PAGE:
I shouted, and heard a thud behind me. I moved toward Alex as quickly as I could, but something was wrong. I could hear her coughing just a few feet away from me, but I could never seem to get any closer. I groped around in the dark for what seemed like minutes. I could hear her calling out to me, and I could hear sticky wet noises just over my shoulder. Something cold and oily ran across my neck, then started down the back of my shirt. I lurched away, and suddenly it was gone. After another step I felt the door, and found Alex sobbing on the ground in front of it. I fumbled for a second, an eternity, before I finally found the light switch.
Alex screamed as something that looked like a tentacle quickly pulled itself back into the bathroom. I hauled her up from the floor and drew her out into the hallway as fast as I could. I just wanted to get her away as quickly as possible. We half-ran, half-stumbled down the hall and turned the corner towards the front door.
He was standing next to the front door, facing away from us, head turned almost perpendicular to avoid hitting the ceiling. We froze, and Alex stifled another scream into a quiet sob. He seemed to be looking out the window, oblivious to us, and was holding the curtains aside with one of his hands. His tentacles coiled and spasmed, but other than that he was perfectly still. We waited, Alex shaking with tears, too terrified to move and draw attention to ourselves, and he just kept staring out into the night.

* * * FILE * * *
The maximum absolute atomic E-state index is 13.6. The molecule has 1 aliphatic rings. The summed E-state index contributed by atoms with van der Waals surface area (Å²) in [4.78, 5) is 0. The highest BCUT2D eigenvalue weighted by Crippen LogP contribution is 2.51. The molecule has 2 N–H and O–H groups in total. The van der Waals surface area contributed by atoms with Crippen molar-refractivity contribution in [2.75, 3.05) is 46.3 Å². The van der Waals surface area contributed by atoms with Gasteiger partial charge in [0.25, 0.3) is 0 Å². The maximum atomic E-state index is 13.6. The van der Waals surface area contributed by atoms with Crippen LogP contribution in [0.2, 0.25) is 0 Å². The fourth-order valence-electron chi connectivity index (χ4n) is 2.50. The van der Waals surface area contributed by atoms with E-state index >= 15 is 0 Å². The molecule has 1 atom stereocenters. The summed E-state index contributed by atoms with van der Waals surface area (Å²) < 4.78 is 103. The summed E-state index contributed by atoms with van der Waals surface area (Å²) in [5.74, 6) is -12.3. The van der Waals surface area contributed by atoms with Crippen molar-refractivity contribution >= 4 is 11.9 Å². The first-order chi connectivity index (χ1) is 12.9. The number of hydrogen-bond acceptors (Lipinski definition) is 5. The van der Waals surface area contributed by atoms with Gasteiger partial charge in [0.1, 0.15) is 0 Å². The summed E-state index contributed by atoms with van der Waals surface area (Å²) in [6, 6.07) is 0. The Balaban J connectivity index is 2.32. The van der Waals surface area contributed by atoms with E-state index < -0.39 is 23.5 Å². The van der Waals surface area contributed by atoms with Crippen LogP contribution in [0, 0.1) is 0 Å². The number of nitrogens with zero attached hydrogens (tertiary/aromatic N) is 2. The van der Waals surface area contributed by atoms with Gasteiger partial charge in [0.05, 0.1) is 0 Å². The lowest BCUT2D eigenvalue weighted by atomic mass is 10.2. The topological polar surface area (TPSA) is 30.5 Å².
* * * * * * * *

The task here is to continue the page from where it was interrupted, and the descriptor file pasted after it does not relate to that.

There was a loud crunch as I could just make out a large black bird slamming into the window in front of him. Alex jumped and shouted in surprise, and he immediately turned and started taking measured, jerky steps towards us. His tentacles thrashed against the wall, leaving black scars in the drywall. I was paralyzed as Alex slumped to the ground, shouting about his face. Each silent, fitful step he took made my heart beat painful and cold in my chest. He seemed to lengthen with every step, and when he was within reach his arms and tentacles spread out as if to encircle us both.
After that, I don’t remember anything until I woke up in my back yard, hands and knees cut and bleeding as if I had fallen down while running several times. My clothes were stained with mud and grass, and there was no sign of Alex anywhere. Her car was gone, as was the bird on my front porch, though it had left several blood stains behind. I tried calling Alex but she didn’t pick up. She didn’t show up at work, and no one had heard from her since the party. The strange looks are back. I think they suspect me of something.
I stopped by her house after work. Her car wasn’t there, her lights were off, the mail hadn’t been checked, and there was a newspaper sitting on her front step. It didn’t look like anyone had been there in at least a day. I walked around to her back door to be sure, and found a rabbit arranged exactly like the one that had been on my porch.